This year, 2020, has offered us so many different challenges, but the housing market has stayed hot. How could that be? Record layoffs, unprecedented unemployment, stock market volatility and so on. The housing market has been hot: a low inventory of for sale homes, many people in the market to buy motivated by low interest rates and ability to move where they want to live while working remotely. If you could live anywhere and work from home, you might choose to live in an area with outdoor attractions, closer to your family, or perhaps where you grew up. A lot of what was for years, attractive about living in big cities, has changed because of Covid. The theater, restaurants, museums, and public transportation, all have a vastly different look and use today. With many of the benefits changed, big city living has lost its luster to many. We are finding that we are increasingly working with people from out of town on homes for sale in the area and in many cases, people coming from out of state. This increased pressure has resulted in a shortage in the for-sale inventory. These factors together have resulted in increased home pricing and increased competition.

More Buyers/ Low Interest Rates+ Fewer Homes For Sale= Higher Prices/ Increased Buying Competition

So why is there an inventory shortage? Covid has played a role in people’s thinking about life transition points. Life transitions are categories of movement in the home ownership life cycles. A buyer’s first home, sizing up (family growth), luxury move (home with a pool, more land, lake access…),downsizing (when the family has grown up) and moving to a condominium or assisted living in later life, are transition points in the life cycle of a homeowner. There may be more than these general points in some people’s lives that may be more difficult to generalize.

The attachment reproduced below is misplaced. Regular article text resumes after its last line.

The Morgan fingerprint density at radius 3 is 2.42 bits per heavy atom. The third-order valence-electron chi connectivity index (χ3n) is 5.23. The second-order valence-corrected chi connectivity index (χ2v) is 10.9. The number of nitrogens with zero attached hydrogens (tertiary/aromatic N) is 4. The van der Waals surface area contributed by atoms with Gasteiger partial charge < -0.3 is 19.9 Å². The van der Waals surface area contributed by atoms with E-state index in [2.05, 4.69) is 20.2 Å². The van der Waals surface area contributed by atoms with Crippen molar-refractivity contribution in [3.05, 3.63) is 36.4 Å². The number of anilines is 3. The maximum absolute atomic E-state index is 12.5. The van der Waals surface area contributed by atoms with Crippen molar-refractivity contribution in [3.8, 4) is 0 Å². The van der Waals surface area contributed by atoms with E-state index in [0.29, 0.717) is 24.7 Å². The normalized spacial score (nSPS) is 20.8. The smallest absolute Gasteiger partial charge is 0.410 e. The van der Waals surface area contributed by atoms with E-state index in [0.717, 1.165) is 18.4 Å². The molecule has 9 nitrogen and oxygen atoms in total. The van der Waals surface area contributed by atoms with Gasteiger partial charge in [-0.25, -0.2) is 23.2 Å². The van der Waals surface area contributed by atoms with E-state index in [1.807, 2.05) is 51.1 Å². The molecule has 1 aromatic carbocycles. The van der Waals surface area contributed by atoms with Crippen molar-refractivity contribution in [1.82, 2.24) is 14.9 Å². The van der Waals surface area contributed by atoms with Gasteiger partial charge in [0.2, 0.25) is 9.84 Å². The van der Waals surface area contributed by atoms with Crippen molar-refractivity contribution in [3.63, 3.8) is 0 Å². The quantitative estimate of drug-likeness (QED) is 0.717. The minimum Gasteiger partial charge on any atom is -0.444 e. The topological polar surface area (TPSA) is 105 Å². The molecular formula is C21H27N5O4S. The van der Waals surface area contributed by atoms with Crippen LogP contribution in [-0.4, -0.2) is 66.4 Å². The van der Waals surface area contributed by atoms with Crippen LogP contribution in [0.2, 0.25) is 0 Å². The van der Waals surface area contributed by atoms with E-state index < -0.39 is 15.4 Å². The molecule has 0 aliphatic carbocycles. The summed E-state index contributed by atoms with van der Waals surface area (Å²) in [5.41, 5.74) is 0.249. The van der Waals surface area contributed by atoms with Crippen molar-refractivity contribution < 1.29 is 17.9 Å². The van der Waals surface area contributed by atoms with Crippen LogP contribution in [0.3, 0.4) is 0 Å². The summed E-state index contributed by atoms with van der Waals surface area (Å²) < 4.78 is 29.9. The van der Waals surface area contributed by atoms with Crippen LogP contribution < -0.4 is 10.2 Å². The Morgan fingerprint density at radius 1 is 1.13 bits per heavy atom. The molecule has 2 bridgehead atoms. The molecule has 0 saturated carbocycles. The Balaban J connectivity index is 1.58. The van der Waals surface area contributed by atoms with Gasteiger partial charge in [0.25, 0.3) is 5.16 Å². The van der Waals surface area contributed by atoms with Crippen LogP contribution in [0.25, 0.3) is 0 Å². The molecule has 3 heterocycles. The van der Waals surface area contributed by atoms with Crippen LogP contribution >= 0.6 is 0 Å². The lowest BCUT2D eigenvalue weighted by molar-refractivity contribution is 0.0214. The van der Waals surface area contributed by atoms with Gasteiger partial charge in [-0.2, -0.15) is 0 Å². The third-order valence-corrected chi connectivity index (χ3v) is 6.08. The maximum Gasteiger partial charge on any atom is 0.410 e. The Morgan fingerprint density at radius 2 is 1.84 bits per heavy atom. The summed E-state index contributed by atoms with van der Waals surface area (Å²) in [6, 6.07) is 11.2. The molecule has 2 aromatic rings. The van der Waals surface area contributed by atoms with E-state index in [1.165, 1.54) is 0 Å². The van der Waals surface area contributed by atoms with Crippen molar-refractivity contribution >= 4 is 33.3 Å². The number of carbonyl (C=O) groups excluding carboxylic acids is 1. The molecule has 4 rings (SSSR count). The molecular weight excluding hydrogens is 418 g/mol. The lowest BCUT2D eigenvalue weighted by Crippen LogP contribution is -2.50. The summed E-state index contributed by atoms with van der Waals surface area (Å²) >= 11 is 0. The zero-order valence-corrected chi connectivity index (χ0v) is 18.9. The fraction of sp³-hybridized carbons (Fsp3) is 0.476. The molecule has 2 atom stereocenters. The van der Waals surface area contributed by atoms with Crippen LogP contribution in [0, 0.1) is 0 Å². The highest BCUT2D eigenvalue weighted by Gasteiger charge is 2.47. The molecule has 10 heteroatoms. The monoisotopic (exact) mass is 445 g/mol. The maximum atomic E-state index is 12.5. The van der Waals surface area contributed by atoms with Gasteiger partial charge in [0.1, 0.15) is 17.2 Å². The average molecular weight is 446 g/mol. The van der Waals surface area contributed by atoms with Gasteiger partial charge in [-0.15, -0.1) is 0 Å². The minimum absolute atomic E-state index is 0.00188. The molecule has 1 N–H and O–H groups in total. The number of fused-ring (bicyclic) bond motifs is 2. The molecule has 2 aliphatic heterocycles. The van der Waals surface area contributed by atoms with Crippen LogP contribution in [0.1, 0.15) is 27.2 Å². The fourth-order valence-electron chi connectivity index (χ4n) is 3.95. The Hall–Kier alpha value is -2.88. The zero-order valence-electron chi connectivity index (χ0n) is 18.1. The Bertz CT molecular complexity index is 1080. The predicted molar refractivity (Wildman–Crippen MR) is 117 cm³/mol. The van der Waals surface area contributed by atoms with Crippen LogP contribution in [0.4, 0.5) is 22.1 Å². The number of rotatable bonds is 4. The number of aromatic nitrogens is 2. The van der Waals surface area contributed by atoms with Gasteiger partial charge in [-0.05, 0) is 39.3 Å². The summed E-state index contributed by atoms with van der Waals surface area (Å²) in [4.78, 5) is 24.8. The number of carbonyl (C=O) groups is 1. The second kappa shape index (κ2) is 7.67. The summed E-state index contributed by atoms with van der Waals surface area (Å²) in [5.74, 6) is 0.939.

What can be understood from these points in the life cycle is that they represent points that contribute to the home sale inventory at any given point. If there are external factors that impact people at these given points, the market is impacted. What we are seeing right now is that many people are choosing not to transition. They are refinancing, updating, or waiting to make their next move in more certain times. While interest rates are low and home prices are high, you have to compete for any home you may see as your next choice and you will be unlikely to buy it with a home sale contingency attached to your offer. Without the next place to go secured, you cannot sell the home your family lives in. These are difficult circumstances in which to make important decisions and so many are waiting even though they might get more for their home.

If you are at one of these transition points in your home ownership cycle and feel the need to do the research, please reach out to us so we can guide you as you weigh the market factors that impact your decisions.

Joseph Moylan